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The disruptive potential of generative AI


11 Dec 2023

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By introducing capabilities that allow financial institutions to stimulate, predict, and respond, generative AI is fast disrupting traditional banking, bringing both opportunities and challenges.

The disruptive potential of generative AI

Generative AI is set to supercharge the transformation of banking with unprecedented innovation and efficiency. By introducing capabilities that allow financial institutions (FIs) to proactively simulate, predict, and respond, the technology is fast disrupting traditional banking paradigms, bringing both opportunities and challenges.

Unlocking new potential for tomorrow’s world…

Banking’s initial foray into AI, characterised by basic chatbots and simple task automation, was a foundational step. Now, the emergence of generative AI promises a revolutionary leap, vastly expanding the sector’s innovation frontier.

At its core, generative AI learns from existing data to produce new data patterns or content, such as images or text, and has the potential to redefine the banking sector in unprecedented ways. By leveraging advanced algorithms and vast data troves, banks can leverage the technology to optimise operations, introduce novel services, and mitigate risks more effectively than ever before.

Within trade finance, generative AI is poised to transform document-related processes. Early use cases include automating the generation of crucial trade documents and subsequently verify their authenticity, thereby reducing errors and ensuring compliance. Such capabilities can speed up trade transactions and foster trust among parties.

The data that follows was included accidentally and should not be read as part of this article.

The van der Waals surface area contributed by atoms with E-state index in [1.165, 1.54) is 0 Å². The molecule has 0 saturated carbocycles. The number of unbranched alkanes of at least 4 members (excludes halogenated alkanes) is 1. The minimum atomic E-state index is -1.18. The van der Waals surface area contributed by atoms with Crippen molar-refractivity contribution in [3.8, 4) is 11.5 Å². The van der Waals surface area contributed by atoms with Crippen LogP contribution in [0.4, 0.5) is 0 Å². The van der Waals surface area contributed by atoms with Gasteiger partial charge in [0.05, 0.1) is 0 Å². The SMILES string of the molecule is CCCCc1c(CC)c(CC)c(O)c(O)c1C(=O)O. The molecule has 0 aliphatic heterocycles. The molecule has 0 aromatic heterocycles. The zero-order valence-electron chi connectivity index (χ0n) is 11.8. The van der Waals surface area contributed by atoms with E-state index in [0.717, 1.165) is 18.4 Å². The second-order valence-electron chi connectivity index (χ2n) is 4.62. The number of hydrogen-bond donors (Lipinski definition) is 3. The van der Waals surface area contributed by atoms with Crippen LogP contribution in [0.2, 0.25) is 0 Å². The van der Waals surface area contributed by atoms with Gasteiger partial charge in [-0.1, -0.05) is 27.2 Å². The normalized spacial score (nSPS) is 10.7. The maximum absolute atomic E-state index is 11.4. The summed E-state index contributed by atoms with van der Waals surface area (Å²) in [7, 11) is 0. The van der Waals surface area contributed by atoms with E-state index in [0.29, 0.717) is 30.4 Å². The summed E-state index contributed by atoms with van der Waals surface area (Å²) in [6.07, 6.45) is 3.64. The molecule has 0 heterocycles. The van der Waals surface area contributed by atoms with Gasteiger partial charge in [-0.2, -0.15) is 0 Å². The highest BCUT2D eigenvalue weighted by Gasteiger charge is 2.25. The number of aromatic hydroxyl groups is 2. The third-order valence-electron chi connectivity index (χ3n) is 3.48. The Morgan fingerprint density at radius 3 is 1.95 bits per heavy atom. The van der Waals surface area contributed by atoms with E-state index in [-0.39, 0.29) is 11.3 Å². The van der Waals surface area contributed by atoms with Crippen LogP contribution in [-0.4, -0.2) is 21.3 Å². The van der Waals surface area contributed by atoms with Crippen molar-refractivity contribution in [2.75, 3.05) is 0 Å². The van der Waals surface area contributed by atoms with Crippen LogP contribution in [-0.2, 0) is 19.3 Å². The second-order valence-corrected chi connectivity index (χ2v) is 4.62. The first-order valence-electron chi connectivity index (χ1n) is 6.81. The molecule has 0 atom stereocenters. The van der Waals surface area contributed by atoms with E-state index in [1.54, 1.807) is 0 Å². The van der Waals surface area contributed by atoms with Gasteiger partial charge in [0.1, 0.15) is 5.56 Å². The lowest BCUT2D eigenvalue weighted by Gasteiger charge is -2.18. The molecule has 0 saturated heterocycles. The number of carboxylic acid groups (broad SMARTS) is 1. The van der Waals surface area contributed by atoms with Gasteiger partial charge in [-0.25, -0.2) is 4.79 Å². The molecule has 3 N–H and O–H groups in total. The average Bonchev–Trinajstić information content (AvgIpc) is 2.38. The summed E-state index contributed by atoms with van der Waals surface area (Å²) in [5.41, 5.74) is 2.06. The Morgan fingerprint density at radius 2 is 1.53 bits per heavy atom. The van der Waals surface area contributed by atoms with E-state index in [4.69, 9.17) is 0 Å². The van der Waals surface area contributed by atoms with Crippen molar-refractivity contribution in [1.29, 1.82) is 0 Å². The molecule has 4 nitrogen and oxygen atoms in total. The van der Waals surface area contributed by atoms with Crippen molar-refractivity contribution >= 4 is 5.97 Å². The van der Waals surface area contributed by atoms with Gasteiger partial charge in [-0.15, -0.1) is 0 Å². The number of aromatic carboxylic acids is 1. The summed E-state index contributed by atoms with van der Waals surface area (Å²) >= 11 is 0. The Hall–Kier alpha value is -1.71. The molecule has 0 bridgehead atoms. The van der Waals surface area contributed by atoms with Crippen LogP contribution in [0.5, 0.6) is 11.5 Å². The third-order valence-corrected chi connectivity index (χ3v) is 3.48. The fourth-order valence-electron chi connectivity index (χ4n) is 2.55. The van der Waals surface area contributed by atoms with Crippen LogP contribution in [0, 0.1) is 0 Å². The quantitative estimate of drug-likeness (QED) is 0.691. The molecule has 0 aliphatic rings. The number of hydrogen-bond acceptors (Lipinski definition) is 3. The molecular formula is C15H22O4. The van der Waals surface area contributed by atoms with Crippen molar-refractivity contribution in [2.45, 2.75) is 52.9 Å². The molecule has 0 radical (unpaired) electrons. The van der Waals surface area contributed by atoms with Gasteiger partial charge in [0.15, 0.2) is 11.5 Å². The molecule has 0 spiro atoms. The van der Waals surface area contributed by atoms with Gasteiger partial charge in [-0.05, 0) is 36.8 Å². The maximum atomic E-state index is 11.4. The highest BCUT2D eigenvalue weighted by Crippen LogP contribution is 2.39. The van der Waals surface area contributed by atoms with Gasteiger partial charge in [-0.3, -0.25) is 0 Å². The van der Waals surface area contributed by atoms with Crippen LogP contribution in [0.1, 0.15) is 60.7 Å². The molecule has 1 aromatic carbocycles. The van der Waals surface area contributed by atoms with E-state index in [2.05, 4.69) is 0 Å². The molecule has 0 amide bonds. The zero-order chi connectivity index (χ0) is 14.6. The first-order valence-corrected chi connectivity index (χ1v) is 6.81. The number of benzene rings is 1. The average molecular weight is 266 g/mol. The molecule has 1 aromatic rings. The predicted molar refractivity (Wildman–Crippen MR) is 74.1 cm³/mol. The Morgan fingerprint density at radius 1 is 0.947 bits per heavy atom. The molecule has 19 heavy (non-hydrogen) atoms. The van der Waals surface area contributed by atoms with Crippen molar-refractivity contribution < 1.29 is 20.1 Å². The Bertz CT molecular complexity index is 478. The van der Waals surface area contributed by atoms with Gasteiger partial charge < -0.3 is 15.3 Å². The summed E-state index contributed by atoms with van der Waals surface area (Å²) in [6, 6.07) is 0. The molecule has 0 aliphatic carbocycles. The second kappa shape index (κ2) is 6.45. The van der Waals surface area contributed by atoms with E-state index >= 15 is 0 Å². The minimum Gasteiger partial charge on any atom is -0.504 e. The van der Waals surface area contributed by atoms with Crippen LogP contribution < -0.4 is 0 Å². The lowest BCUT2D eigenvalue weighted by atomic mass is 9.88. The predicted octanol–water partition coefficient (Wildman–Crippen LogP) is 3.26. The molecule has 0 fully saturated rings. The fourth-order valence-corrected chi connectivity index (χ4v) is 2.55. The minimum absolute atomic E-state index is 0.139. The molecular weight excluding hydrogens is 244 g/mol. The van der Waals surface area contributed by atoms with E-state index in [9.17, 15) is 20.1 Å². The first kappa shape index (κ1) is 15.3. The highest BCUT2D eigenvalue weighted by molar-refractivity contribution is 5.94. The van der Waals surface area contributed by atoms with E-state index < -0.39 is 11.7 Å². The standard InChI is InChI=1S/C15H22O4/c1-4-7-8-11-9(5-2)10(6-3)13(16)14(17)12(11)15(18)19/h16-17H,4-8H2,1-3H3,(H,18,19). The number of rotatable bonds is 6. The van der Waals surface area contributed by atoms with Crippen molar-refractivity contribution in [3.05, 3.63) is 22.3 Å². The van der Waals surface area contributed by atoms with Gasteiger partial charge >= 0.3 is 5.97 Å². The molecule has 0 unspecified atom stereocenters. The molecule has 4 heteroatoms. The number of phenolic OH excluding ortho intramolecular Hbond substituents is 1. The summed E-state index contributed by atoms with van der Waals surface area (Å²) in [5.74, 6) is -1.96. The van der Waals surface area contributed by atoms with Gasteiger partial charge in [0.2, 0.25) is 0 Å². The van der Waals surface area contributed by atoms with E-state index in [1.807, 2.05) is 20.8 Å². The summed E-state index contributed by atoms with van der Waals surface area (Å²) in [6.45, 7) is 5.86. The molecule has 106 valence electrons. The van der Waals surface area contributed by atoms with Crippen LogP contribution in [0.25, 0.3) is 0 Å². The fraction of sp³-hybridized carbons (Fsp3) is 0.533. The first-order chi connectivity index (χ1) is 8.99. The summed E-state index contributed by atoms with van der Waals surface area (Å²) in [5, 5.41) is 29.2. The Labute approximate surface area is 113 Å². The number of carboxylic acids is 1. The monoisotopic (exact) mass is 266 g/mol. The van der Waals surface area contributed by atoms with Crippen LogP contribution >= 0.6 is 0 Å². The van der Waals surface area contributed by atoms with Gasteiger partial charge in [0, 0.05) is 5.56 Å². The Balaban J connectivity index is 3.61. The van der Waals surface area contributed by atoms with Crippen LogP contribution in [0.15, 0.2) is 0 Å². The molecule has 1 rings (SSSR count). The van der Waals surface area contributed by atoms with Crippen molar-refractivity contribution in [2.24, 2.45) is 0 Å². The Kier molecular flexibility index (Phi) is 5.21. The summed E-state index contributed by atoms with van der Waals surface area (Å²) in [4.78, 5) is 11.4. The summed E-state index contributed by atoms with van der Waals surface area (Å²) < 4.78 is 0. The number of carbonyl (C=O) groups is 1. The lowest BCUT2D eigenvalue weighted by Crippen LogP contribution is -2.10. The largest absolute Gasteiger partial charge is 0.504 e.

In treasury, generative AI use cases offer corporate clients a more proactive approach to liquidity and foreign exchange management by simulating cash flow scenarios and suggesting optimal hedging strategies against market fluctuations.

Meanwhile, the technology can also be leveraged to help in the auto-correction of erroneous payment messages, reducing manual interventions and increasing the rate of straight-through processing, as well as automating the generation of regulatory reports related to cross-border transactions, ensuring consistency and compliance.

…with applications for the reality of today

Though its widespread adoption in the banking sector is still nascent, where the potential of generative AI is arguably most transformative is as a countermeasure against fraud.

“A major challenge for managing financial risk and compliance is the resources required. Much of the current discussion focuses on use cases for replacing document intensive, human-led processes that follow defined protocols,” explains Stevenson Munro, Global Head of Economic Sanctions Compliance, FCC High Risk Clients and Emerging Threats at Standard Chartered.

Across the financial landscape, the technology can generate countless synthetic scenarios, aiding systems in identifying subtle anomalies in transactions or documents that might hint at fraudulent activity.

“AI tools can be leveraged to model, map, predict, and monitor prior, current, and predicted behaviour, validate identities of counterparties and understand their commercial profile and behaviour, and then assess this compilation of information against known but dynamic risk factors in real time,” says Munro.

The sheer volume and complexity of the data involved are beyond human processing capability, especially in the necessary timeframe. Generative AI doesn’t just process this data; it uses it to predict and counter future threats, making instantaneous decisions to flag or halt suspicious activity, even if it is novel or previously unencountered.